Typically you get around Tokyo by rail-driven public transport. A train connection here, a few metro stops there – and sometimes, you go for a bus or take a taxi. As especially the Southern part of the city is also having a lot of water and piers, it does not feel too surprisingly that there are also ferries connecting several spots of the city. During our stay, my wife and I had a ride with Tokyo Cruise, which are sometimes also named as Suijobus. We went for a rather posh way to travel with them. Here is my review.
Suijobus Tokyo Cruise – Location and Routes
Tokyo Cruise serves a total of seven different locations. I would say that three of them are the key ones, Asakusa, Odaiba Seaside Park and Hinode Pier. We had the trip from Asakusa to Odaiba Seaside Park. The trip is one of the longest on their schedule. However, we had a non-stop service, there are also itineraries with stops in between, especially Hinode Pier. I would recommend to check out their website, it is rather informative about the current schedules.
The cruise we took operated on a Sunday afternoon. The travel time was estimated with slightly less than one hour. The vessel we used was their poshest one, Emeraldas. While the nominmal total price of 7,440 JPY (45 EUR) feels rather hight, you have to state that 4,000 JPY was the reservation fee for an exclusive compartment on board (see below). Thus, the base fare per person was 1,720 JPY or roughly 10.50 EUR.
Suijobus Tokyo Cruise – The Ships
Tokyo Cruise runs three vessels. We had the Emeraldas, which also offers the most amentities. The other boats are called Hotalune and Himiko. Their design is rather similar, they all come with that futuristic look. The Emeraldas can operate with up to 100 passengers. It is 34.5 meters long and 8.4 meters wide. The 423 kW engines provide a maximum speed of 10.3 mph.
You enter the vessel from doors on the side. The main cabin of the ship are tables on each side of the ship and plastic chairs. Despite the ships are rather flat, the windows offer nice views. However, the sun-protection layer of the windows leads to a blue-ish color. The really posh option is that you can book a compartment in the ship. Two a bit more separate ones are located in the rear. We had the posher one, which is overlooking the main cabin. The price for that on a weekend was 4,000 JPY for one trip – weekday ride supplements are cheaper. You had nicer seats and priority boarding, which gave us a very relaxed trip.
Suijobus Tokyo Cruise – The Cruise
Waiting for the boarding and boarding itself at Asakusa Pier felt a bit of chaotic. The main reason for that was the coordination between different employees. One sent us – correctly – to separate priority lane, while the other insisted that we go back in the main line, which went a bit forth and. Once boarding started (we had to wait some additional minutes in a line outside), the remaining boarding process went smoothly and we were guided to our seats (in contrast to main cabin, which is first come-first serve).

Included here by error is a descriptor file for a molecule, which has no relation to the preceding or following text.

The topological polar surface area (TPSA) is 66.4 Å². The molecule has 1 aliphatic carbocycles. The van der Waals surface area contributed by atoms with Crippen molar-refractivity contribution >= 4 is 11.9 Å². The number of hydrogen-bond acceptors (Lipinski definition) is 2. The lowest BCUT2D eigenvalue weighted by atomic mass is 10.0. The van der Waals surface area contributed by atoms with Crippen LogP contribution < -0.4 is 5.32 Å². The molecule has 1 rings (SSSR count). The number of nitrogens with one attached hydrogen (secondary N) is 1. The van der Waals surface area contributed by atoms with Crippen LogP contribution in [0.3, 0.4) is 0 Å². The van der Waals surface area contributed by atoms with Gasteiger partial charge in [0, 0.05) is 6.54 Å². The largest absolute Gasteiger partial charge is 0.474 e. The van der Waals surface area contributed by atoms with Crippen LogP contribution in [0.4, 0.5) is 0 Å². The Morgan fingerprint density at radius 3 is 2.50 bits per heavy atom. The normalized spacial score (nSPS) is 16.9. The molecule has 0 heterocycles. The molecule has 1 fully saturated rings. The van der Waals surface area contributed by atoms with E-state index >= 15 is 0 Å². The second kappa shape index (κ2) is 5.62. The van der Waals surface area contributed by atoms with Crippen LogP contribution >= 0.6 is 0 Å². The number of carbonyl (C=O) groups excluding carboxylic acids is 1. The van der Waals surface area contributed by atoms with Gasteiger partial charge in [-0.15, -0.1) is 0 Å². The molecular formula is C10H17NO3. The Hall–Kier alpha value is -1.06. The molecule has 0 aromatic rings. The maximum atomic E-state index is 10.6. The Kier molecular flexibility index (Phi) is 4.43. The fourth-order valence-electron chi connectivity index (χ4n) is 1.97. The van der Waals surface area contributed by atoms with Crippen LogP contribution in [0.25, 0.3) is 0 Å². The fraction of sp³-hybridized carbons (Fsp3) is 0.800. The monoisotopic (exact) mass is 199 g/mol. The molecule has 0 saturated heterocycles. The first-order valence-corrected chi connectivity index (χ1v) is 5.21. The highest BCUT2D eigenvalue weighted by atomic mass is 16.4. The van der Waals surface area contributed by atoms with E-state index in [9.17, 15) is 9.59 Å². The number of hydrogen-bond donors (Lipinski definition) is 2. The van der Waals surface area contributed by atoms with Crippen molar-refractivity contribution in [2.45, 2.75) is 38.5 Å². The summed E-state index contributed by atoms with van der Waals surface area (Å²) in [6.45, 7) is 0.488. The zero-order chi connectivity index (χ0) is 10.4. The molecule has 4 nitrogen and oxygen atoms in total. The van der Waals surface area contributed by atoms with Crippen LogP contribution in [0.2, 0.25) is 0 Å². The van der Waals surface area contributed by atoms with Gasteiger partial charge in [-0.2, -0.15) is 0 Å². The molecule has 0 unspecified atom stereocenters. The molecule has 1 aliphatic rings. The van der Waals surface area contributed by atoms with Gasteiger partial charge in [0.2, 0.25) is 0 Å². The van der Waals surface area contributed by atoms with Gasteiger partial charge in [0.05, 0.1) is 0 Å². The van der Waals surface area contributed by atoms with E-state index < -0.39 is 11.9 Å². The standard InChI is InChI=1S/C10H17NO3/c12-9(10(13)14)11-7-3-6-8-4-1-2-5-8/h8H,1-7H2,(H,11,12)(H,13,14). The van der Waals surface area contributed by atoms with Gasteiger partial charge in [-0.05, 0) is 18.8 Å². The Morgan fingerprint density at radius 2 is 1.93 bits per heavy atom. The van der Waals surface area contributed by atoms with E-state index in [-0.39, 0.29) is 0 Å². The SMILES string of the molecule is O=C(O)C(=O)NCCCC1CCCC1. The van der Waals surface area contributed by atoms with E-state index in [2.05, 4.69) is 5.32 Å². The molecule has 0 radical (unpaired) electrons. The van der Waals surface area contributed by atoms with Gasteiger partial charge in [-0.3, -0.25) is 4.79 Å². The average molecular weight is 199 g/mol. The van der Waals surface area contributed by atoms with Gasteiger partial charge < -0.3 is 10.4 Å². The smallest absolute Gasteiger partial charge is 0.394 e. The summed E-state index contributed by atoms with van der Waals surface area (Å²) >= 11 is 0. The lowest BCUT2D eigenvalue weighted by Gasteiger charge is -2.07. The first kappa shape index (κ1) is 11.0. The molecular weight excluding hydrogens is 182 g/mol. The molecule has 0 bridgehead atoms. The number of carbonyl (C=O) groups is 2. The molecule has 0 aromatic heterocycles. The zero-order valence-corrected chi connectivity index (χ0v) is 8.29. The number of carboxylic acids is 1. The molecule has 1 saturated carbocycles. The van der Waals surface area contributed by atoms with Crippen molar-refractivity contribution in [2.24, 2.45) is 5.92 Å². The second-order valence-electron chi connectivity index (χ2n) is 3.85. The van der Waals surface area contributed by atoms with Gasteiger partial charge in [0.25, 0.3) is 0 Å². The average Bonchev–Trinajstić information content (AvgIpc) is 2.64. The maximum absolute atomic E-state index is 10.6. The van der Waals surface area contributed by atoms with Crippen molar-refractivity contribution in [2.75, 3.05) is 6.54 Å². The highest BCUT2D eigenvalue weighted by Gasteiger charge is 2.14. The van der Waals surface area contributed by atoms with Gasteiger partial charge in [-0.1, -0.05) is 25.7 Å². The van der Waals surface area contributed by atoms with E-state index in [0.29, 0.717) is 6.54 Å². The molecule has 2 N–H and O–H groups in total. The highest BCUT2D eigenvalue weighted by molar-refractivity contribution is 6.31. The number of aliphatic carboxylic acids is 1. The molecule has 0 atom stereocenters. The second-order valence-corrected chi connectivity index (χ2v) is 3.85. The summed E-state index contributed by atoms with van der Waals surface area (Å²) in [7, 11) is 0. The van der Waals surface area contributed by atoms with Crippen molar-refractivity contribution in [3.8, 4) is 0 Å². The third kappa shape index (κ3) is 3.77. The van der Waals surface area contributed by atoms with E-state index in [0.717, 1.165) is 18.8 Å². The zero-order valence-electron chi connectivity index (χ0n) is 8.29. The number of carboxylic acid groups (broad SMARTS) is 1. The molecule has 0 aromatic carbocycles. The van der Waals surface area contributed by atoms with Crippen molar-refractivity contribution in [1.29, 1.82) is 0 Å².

The first part of the cruise went Southbound on the Sumida River. The cruise is nice, but it is not a firework of tourist attractions on both sides of the water, so that you definitely also have time to relax. Once you pass Eitai bridge and you are getting closer to the islands and harbor facilities, the ride definitely gets more thrilling, also from a touristic perspective.
This is also about the point in time when a door in the roof of the ship is opened and you can enjoy the Japanese capital from the main deck. Not only due to the nice views, this is a very impressing experience. Short before you make it to Odaiba, the vessel also passes the famous Rainbow Bridge.
Suijobus Tokyo Cruise – Service
Apart from the weird boarding procedure, the service with Tokyo Cruise was really nice. There is even a small cafe onboard, so that we could refresh ourselves during the cruise. The prices were reasonable and there were even some souvenirs you could buy. The Emeraldas also featured a full service toilet. There was no WiFi onboard. There are no announcements about possible sights. Apart from signs, all formal communication onboard is done in Japanese only.
Suijobus Tokyo Cruise – My View
I really liked the cruise, especially because it gave us one hour of relaxed commute. If you use public transport between the two spots, the metro and rail connections are just very slightly longer – therefor, they are much more frequent and cheaper, so they might be the better option if you are in a hurry. Even though the price is rather high, I really loved having the private compartment as well – we had intense days in Japan and this gave us some quality time. Unfortunately, the boarding process was a bit too chaotic – and there cold be more communication on this rather touristic transport.
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